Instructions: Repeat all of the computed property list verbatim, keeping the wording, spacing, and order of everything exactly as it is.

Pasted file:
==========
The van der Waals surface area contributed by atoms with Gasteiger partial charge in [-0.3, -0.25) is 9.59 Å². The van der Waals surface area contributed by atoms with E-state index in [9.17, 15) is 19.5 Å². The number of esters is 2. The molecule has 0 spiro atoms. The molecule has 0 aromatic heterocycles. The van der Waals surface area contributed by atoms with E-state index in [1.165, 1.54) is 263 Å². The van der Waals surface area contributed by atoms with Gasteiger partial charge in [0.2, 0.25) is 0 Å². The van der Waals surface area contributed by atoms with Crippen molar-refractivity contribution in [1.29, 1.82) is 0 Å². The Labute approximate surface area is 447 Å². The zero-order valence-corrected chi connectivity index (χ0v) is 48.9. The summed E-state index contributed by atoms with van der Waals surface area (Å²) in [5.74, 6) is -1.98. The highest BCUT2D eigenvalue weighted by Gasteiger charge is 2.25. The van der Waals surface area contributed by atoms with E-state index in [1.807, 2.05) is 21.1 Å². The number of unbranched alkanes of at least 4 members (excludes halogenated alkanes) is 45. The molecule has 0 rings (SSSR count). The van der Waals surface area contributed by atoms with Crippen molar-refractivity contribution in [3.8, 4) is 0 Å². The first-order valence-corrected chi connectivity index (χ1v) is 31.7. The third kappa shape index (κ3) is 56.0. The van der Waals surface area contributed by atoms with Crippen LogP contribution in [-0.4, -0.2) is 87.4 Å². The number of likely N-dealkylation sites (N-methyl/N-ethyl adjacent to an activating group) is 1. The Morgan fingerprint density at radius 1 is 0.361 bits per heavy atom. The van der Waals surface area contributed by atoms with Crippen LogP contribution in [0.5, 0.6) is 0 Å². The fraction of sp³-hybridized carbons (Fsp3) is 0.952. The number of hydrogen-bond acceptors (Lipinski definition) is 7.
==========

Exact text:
The van der Waals surface area contributed by atoms with Gasteiger partial charge in [-0.3, -0.25) is 9.59 Å². The van der Waals surface area contributed by atoms with E-state index in [9.17, 15) is 19.5 Å². The number of esters is 2. The molecule has 0 spiro atoms. The molecule has 0 aromatic heterocycles. The van der Waals surface area contributed by atoms with E-state index in [1.165, 1.54) is 263 Å². The van der Waals surface area contributed by atoms with Gasteiger partial charge in [0.2, 0.25) is 0 Å². The van der Waals surface area contributed by atoms with Crippen molar-refractivity contribution in [1.29, 1.82) is 0 Å². The Labute approximate surface area is 447 Å². The zero-order valence-corrected chi connectivity index (χ0v) is 48.9. The summed E-state index contributed by atoms with van der Waals surface area (Å²) in [5.74, 6) is -1.98. The highest BCUT2D eigenvalue weighted by Gasteiger charge is 2.25. The van der Waals surface area contributed by atoms with E-state index in [1.807, 2.05) is 21.1 Å². The number of unbranched alkanes of at least 4 members (excludes halogenated alkanes) is 45. The molecule has 0 rings (SSSR count). The van der Waals surface area contributed by atoms with Crippen molar-refractivity contribution in [3.8, 4) is 0 Å². The first-order valence-corrected chi connectivity index (χ1v) is 31.7. The third kappa shape index (κ3) is 56.0. The van der Waals surface area contributed by atoms with Crippen LogP contribution in [-0.4, -0.2) is 87.4 Å². The number of likely N-dealkylation sites (N-methyl/N-ethyl adjacent to an activating group) is 1. The Morgan fingerprint density at radius 1 is 0.361 bits per heavy atom. The van der Waals surface area contributed by atoms with Crippen LogP contribution in [0.5, 0.6) is 0 Å². The fraction of sp³-hybridized carbons (Fsp3) is 0.952. The number of hydrogen-bond acceptors (Lipinski definition) is 7.